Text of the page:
We ignore the psychological and emotional impact of this rush from developmental to competitive and competitive to elite at younger ages because of their precocious size or prodigious skill. When a 15-year-old basketball player walks into the gym and towers over his coach, or a 12-year-old Little Leaguer mashes a 375-foot home run on national television, we forget that these are children. This rush to elite competition may hinder skill development, which tends to be the primary concern, but the negative psychological effects may have greater consequences in terms of long-term success and happiness.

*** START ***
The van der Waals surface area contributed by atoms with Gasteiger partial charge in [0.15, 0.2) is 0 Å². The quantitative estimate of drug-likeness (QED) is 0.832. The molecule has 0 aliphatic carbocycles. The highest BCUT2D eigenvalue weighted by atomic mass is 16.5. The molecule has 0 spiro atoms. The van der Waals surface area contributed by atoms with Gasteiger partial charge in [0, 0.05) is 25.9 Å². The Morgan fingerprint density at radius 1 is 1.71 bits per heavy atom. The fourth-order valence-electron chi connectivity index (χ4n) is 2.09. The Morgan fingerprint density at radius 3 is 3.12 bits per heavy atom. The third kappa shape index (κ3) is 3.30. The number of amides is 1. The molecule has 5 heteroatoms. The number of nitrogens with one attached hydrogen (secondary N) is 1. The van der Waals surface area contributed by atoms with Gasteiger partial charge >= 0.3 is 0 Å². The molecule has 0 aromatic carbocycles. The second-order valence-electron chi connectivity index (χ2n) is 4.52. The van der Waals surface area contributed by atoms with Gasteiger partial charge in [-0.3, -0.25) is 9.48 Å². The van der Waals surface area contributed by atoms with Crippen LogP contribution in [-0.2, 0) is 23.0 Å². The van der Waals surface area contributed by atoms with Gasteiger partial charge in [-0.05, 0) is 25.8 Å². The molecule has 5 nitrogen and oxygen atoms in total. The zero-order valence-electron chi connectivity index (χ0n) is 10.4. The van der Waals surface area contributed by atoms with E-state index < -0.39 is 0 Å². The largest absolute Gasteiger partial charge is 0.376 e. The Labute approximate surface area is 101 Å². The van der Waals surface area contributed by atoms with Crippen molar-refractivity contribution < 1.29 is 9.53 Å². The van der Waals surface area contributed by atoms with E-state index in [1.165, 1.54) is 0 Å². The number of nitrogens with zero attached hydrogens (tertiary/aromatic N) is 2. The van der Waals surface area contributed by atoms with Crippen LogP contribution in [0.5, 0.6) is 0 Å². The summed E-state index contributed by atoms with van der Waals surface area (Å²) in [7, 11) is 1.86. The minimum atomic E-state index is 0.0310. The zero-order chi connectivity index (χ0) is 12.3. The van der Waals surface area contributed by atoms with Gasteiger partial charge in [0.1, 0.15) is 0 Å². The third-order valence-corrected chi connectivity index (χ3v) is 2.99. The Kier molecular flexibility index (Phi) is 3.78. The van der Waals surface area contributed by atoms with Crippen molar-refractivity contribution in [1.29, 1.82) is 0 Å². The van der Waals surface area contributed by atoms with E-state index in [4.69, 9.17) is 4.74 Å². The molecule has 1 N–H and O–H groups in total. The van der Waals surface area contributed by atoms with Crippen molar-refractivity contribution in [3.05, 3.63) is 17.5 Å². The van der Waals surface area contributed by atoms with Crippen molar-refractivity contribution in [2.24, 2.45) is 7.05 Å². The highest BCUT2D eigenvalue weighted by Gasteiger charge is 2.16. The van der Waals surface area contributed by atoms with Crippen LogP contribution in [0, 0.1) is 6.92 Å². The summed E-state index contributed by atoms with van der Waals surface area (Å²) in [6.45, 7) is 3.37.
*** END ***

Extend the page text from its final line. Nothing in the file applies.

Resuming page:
A Danish study found that the most crucial characteristic of the transition into a high performance or elite environment is a “shift in the social logic of the sport from fun, enjoyment and being together to seriousness, competition and investment” (Larsen et al., 2012). Managing these transitions successfully is a prerequisite for a long and successful career, whereas failure to cope with the demands of transitions may lead to premature career termination (Stambulova, 2009; Stambulova, Alfermann, Statler & Côté, 2009). On a smaller scale, the 6th grader was not prepared psychologically to make this transition away from fun and togetherness to seriousness and investment. Naturally, this must occur for him to pursue elite sports (college or professional), but an earlier transition does not necessarily help his pursuit. Instead, an immature athlete likely lacks the psychological skills and emotional maturity to cope with these heightened demands.